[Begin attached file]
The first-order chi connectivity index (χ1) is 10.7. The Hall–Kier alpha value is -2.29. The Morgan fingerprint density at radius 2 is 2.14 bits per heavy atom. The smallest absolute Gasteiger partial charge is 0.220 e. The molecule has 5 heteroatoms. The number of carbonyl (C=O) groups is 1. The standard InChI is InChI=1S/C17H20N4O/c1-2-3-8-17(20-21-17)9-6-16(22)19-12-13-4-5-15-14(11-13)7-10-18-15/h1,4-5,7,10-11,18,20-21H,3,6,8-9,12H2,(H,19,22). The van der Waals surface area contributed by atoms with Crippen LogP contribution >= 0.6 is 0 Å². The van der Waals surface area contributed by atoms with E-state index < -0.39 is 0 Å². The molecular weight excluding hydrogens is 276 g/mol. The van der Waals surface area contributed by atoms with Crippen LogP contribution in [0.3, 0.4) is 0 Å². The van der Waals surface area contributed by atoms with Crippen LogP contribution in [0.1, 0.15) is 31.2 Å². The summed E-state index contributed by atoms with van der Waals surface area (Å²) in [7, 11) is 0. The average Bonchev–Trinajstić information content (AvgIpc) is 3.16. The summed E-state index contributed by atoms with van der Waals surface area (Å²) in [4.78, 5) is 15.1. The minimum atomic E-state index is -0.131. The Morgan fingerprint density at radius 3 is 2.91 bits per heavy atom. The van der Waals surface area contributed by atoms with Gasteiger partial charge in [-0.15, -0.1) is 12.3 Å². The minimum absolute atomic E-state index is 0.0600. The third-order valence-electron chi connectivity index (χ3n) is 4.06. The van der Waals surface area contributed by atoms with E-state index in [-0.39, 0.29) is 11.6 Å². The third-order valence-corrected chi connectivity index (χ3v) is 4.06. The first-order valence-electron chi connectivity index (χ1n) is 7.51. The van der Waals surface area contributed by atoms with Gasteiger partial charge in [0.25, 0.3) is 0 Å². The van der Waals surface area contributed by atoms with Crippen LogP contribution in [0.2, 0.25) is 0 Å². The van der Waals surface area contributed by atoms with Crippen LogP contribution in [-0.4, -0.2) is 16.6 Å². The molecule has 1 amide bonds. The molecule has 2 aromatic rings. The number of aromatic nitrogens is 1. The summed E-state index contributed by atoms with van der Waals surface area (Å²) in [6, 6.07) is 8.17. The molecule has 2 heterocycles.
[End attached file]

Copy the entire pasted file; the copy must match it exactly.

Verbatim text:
The first-order chi connectivity index (χ1) is 10.7. The Hall–Kier alpha value is -2.29. The Morgan fingerprint density at radius 2 is 2.14 bits per heavy atom. The smallest absolute Gasteiger partial charge is 0.220 e. The molecule has 5 heteroatoms. The number of carbonyl (C=O) groups is 1. The standard InChI is InChI=1S/C17H20N4O/c1-2-3-8-17(20-21-17)9-6-16(22)19-12-13-4-5-15-14(11-13)7-10-18-15/h1,4-5,7,10-11,18,20-21H,3,6,8-9,12H2,(H,19,22). The van der Waals surface area contributed by atoms with Crippen LogP contribution >= 0.6 is 0 Å². The van der Waals surface area contributed by atoms with E-state index < -0.39 is 0 Å². The molecular weight excluding hydrogens is 276 g/mol. The van der Waals surface area contributed by atoms with Crippen LogP contribution in [0.3, 0.4) is 0 Å². The van der Waals surface area contributed by atoms with Crippen LogP contribution in [0.1, 0.15) is 31.2 Å². The summed E-state index contributed by atoms with van der Waals surface area (Å²) in [7, 11) is 0. The average Bonchev–Trinajstić information content (AvgIpc) is 3.16. The summed E-state index contributed by atoms with van der Waals surface area (Å²) in [4.78, 5) is 15.1. The minimum atomic E-state index is -0.131. The Morgan fingerprint density at radius 3 is 2.91 bits per heavy atom. The van der Waals surface area contributed by atoms with Gasteiger partial charge in [-0.15, -0.1) is 12.3 Å². The minimum absolute atomic E-state index is 0.0600. The third-order valence-electron chi connectivity index (χ3n) is 4.06. The van der Waals surface area contributed by atoms with E-state index in [-0.39, 0.29) is 11.6 Å². The third-order valence-corrected chi connectivity index (χ3v) is 4.06. The first-order valence-electron chi connectivity index (χ1n) is 7.51. The van der Waals surface area contributed by atoms with Gasteiger partial charge in [0.25, 0.3) is 0 Å². The van der Waals surface area contributed by atoms with Crippen LogP contribution in [0.2, 0.25) is 0 Å². The van der Waals surface area contributed by atoms with Crippen LogP contribution in [-0.4, -0.2) is 16.6 Å². The molecule has 1 amide bonds. The molecule has 2 aromatic rings. The number of aromatic nitrogens is 1. The summed E-state index contributed by atoms with van der Waals surface area (Å²) in [6, 6.07) is 8.17. The molecule has 2 heterocycles.